More than 2,200 inmates were freed in New Jersey Wednesday in one of the biggest single-day prisoner releases in American history. The inmates were released under a new law that awards inmates within a year of release up to eight months off their sentences in "public health emergency credits" for serving time during the coronavirus crisis or a future public health crisis like it, CNN reports. Almost 1,000 other state inmates were released under a COVID-related executive order in January and more than 1,000 others will be released early in the next few months, cutting the state's prison population by more than a third, reports the New York Times. Prisoners serving time for murder or aggravated assault and those deemed "repetitive, compulsive sex offenders" are not eligible for early release under the law.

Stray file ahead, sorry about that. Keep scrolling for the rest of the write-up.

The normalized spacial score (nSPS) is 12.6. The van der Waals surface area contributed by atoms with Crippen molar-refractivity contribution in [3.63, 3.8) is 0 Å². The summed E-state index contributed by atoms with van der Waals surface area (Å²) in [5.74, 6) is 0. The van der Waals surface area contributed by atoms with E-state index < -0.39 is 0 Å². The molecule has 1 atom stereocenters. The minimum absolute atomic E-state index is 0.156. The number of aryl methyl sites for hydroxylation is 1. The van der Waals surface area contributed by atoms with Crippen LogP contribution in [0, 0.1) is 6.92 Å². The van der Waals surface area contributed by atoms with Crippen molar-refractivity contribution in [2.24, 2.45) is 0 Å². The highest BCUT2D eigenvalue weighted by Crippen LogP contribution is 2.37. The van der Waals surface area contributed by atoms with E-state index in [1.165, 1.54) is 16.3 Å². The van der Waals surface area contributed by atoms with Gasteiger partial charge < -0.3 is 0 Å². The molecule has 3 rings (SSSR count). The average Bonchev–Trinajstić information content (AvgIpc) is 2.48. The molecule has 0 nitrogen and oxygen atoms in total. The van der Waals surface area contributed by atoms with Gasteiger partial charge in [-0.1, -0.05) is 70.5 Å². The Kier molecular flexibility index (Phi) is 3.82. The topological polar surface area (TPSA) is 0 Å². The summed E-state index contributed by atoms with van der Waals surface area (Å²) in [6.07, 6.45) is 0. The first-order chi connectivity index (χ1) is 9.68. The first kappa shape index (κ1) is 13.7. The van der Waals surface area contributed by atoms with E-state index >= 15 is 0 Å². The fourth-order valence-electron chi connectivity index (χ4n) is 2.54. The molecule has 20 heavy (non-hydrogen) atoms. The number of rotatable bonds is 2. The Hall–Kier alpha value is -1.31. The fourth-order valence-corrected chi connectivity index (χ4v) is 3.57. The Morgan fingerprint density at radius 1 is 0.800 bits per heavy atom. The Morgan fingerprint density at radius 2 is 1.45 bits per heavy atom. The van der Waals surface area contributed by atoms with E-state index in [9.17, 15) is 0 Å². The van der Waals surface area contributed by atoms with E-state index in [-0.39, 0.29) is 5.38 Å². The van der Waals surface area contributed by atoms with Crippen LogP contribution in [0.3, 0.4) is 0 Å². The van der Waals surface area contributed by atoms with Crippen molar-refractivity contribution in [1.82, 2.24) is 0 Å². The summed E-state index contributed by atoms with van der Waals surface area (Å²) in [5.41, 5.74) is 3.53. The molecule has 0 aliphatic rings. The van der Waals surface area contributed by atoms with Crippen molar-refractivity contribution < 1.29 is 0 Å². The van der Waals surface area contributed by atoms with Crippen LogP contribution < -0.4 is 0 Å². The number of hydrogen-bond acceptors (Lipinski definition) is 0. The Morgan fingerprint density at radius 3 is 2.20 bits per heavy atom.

State authorities say the released inmates will be provided with state ID cards to access social services, and hundreds without permanent addresses will be placed in shelters. A source told NJ.com, however, that some inmates were immediately picked up by ICE. At least 52 New Jersey inmates have died from COVID-19. More than 3,000 inmates and 1,000 prison employees have been infected. Johnnice Hamilton, who was released from the Edna Mahan women's prison Wednesday, told NJ.com that the virus killed at least two of her fellow inmates, including one who died in front of her. "It was horrible," Hamilton says. "I remember her yelling and telling them she couldn’t breathe. I remember them not going to her right away." (Read more New Jersey stories.)